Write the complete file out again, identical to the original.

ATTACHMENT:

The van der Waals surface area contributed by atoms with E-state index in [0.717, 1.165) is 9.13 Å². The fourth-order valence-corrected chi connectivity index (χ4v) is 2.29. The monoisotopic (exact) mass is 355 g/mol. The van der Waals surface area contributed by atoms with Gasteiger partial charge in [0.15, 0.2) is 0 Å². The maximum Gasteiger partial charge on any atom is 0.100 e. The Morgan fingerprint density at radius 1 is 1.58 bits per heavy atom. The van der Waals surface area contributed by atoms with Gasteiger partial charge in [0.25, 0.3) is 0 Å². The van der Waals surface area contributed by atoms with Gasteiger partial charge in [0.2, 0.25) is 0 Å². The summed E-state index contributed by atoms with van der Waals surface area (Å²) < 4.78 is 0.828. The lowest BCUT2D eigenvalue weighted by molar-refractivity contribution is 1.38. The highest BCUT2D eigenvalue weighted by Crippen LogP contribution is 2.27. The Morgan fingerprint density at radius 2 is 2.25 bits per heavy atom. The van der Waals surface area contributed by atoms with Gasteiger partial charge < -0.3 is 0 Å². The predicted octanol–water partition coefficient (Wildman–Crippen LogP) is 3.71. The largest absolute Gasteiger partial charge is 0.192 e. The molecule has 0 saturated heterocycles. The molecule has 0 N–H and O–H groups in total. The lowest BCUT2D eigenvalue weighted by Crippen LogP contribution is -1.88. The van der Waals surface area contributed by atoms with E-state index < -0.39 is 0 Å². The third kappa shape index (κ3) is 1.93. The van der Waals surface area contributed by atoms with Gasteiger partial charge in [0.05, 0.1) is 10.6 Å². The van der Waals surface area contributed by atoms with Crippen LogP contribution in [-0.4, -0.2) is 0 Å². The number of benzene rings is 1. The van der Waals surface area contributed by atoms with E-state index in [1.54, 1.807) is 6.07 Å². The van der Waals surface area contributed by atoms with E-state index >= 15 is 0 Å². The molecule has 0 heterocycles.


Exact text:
The van der Waals surface area contributed by atoms with E-state index in [0.717, 1.165) is 9.13 Å². The fourth-order valence-corrected chi connectivity index (χ4v) is 2.29. The monoisotopic (exact) mass is 355 g/mol. The van der Waals surface area contributed by atoms with Gasteiger partial charge in [0.15, 0.2) is 0 Å². The maximum Gasteiger partial charge on any atom is 0.100 e. The Morgan fingerprint density at radius 1 is 1.58 bits per heavy atom. The van der Waals surface area contributed by atoms with Gasteiger partial charge in [0.25, 0.3) is 0 Å². The van der Waals surface area contributed by atoms with Gasteiger partial charge in [0.2, 0.25) is 0 Å². The summed E-state index contributed by atoms with van der Waals surface area (Å²) < 4.78 is 0.828. The lowest BCUT2D eigenvalue weighted by molar-refractivity contribution is 1.38. The highest BCUT2D eigenvalue weighted by Crippen LogP contribution is 2.27. The Morgan fingerprint density at radius 2 is 2.25 bits per heavy atom. The van der Waals surface area contributed by atoms with Gasteiger partial charge < -0.3 is 0 Å². The predicted octanol–water partition coefficient (Wildman–Crippen LogP) is 3.71. The largest absolute Gasteiger partial charge is 0.192 e. The molecule has 0 saturated heterocycles. The molecule has 0 N–H and O–H groups in total. The lowest BCUT2D eigenvalue weighted by Crippen LogP contribution is -1.88. The van der Waals surface area contributed by atoms with E-state index < -0.39 is 0 Å². The third kappa shape index (κ3) is 1.93. The van der Waals surface area contributed by atoms with Gasteiger partial charge in [0.05, 0.1) is 10.6 Å². The van der Waals surface area contributed by atoms with Crippen LogP contribution in [-0.4, -0.2) is 0 Å². The number of benzene rings is 1. The van der Waals surface area contributed by atoms with E-state index in [1.54, 1.807) is 6.07 Å². The van der Waals surface area contributed by atoms with E-state index >= 15 is 0 Å². The molecule has 0 heterocycles.